Markets across the globe are trying to price in a wide array of risk factors and as bad as that is it might have been a lot worse if it were not for the shale gas and oil revolution in the United States. The International Energy Agency seemed to say just that in their latest report. The EIA says that pressure on global oil markets will ease in spite of rising geopolitical tensions because of surging supply from Iraq and other producers like the United States. Iraqi oil production hit a whopping 30.49 million barrels a day which was the highest levels in 35 years.
This should be a stark warning to Vladimir Putin whose folly in Crimea could force his energy customers to seek a more stable supplier. Russia is very dependent on energy exports and the IEA says that at this point the West and Russia are mutually dependent on each other, but that could change in the near future with global supply on the rise. From a long-term view this invasion of the Crimea could do lasting damage to the Russian economy and while the Chinese may keep buying Russia’s oil they obviously are having problems of their own.
The Guardian reports that “China is braced for a wave of industrial bankruptcies as its slowing economy forces companies with sky-high debts to the wall, the country's premier has said. Premier Li Keqiang told lenders to China's private sector factories they should expect debt defaults as the world's second largest economy encounters "serious challenges" in the year ahead.
Speaking after the annual session of the national people's congress, Li Keqiang said: "We are going to confront serious challenges this year and some challenges may be even more complex."
He told lenders to China's private sector factories they should expect debt defaults. Li said China must "ensure steady growth, ensure employment, avert inflation and defuse risks" while also fighting pollution, among other tasks. "So we need to strike a proper balance amidst all these goals and objectives," he added. "This is not going to be easy," he said.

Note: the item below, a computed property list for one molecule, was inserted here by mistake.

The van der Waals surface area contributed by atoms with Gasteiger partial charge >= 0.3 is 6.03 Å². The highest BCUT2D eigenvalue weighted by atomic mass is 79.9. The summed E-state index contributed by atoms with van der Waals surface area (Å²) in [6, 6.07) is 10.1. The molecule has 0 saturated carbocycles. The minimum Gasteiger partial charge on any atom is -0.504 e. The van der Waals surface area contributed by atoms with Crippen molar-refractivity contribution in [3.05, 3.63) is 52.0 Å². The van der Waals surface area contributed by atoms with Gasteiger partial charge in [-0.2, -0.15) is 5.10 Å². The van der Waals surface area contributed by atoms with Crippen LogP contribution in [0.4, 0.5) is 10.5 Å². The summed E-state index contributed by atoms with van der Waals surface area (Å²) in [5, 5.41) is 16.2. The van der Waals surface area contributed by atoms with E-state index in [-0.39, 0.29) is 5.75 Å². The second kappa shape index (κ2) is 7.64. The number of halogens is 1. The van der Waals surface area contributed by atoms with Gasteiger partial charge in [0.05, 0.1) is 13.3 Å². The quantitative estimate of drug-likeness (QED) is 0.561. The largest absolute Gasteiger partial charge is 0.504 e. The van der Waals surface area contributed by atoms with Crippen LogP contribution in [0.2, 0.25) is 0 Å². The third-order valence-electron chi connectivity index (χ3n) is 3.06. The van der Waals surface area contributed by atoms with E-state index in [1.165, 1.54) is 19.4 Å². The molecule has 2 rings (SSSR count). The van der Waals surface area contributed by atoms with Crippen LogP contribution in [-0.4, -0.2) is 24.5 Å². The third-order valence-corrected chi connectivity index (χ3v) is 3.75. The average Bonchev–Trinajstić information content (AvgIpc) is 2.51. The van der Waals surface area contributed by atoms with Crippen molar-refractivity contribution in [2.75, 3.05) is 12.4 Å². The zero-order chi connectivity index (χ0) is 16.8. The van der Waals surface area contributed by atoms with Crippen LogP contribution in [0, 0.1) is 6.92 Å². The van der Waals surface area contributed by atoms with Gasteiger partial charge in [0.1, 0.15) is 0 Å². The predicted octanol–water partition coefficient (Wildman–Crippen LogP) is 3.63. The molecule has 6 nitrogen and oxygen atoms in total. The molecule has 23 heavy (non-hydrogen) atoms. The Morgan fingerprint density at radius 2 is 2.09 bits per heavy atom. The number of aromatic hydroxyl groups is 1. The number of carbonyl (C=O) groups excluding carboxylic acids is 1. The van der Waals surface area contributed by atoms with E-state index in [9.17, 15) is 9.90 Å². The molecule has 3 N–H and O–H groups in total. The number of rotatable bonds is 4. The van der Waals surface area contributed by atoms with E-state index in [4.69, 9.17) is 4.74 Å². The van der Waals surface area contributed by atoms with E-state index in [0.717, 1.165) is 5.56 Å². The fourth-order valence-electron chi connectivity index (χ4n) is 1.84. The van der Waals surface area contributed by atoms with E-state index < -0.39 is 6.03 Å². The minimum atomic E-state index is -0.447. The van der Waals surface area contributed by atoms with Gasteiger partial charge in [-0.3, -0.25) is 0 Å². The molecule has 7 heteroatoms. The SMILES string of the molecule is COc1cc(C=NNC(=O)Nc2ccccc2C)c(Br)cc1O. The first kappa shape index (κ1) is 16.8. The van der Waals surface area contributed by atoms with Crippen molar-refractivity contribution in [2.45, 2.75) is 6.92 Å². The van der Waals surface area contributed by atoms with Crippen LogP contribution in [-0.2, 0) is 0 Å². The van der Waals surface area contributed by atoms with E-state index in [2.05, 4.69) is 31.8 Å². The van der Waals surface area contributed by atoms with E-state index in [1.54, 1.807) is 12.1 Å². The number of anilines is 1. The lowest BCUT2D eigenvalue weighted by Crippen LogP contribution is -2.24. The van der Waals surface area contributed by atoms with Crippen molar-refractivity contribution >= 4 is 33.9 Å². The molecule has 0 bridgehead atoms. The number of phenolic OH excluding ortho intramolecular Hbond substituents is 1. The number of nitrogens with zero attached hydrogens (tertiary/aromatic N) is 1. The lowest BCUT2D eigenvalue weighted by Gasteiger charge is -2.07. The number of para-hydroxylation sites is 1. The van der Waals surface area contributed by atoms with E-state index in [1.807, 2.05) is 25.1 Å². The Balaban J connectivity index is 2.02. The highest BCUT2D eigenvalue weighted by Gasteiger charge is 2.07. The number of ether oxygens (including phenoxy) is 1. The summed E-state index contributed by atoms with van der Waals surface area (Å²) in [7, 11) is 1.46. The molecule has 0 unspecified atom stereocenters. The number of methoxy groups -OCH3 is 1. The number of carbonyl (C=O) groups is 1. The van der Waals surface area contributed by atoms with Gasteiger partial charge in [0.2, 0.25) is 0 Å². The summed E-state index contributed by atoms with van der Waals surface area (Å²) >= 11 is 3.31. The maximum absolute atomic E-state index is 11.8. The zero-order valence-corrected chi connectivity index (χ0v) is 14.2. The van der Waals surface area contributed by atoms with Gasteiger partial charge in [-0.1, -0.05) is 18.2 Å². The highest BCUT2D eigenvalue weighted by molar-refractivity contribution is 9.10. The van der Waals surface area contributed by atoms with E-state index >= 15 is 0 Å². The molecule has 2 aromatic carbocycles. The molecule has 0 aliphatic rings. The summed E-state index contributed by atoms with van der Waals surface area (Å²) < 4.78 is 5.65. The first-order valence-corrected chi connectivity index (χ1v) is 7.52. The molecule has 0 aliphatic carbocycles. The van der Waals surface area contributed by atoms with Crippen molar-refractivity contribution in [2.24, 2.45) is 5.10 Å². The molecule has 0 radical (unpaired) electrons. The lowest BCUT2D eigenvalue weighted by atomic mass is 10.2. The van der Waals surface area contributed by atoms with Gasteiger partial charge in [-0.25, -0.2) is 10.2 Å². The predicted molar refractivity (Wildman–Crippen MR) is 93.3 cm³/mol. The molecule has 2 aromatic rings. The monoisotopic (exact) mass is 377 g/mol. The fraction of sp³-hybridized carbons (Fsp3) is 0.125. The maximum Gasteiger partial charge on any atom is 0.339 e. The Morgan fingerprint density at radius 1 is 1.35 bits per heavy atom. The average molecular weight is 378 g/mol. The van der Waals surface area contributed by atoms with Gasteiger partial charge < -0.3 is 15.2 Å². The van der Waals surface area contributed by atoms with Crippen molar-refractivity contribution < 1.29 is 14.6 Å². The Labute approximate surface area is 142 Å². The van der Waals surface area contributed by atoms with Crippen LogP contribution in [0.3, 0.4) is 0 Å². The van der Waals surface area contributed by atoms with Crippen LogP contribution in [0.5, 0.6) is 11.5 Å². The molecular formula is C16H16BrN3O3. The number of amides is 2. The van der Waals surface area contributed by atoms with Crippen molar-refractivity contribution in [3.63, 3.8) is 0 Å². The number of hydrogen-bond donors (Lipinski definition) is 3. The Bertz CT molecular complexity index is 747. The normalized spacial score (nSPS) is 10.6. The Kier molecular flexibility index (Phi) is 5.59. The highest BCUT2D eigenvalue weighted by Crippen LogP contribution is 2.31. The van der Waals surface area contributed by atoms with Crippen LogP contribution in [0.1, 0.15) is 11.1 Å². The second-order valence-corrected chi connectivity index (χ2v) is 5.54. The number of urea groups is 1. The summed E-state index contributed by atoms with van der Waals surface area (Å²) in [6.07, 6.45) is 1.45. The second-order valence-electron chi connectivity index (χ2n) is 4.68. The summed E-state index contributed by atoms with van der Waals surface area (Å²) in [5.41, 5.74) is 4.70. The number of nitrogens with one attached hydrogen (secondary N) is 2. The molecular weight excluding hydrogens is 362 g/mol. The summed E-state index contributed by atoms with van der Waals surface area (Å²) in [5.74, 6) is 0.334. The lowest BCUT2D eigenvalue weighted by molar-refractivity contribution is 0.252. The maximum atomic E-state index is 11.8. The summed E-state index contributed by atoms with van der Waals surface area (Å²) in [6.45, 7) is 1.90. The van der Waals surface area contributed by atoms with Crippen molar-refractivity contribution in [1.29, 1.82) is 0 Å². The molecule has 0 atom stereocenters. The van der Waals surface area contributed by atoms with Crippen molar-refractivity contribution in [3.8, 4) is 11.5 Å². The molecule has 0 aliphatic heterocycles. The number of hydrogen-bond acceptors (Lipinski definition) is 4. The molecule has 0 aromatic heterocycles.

Li's warning followed the failure of Shanghai Chaori Solar Energy to make a payment on a 1bn yuan (£118m) bond last week. The default was the first of its kind for China and widely seen as pointing to the end of 11th-hour government bailouts for troubled enterprises”
Both China and Russian stocks have been hit hard but don’t look to the euro for safety. Mario Draghi, “Mr. Whatever it takes” is showing his displeasure with the currency’s resent assent. He is warning that the assessment of price stability is becoming increasingly relevant. Worries about deflationary pressures could inspire stimulus from the ECB. This of course would be a new course for the European Central bank that in the past has been more focused on fighting inflation over everything else.
While the comments by Draghi seemed to slow gold’s epic and historic run it did not break it because it only will enhance gold’s stature as a safe haven in an increasingly unsafe world. Add to that the historic divergence that we have seen between stocks and commodities are reverting to the mean. Gold prices went inverse to stocks at a historic pace now looks poised to recapture everything it gave up last year.
Oil of course is falling as demand prospects are looking more-shaky. Brent crude which gained on WTI earlier on reversed as U.S. economic data suggest that our demand be a bit better that anticipated. Still with U.S. stocks taking a hit the Brent/WTI spread could widen as the show down over the Ukraine will wait for the vote that could provide cover for Vladimir Putin incursions into other countries.
Spring is springing and it has waged on Nat gas prices, still don’t look for prices to fall too far as to have high prices producers will have to be inspired to produce at a record pace.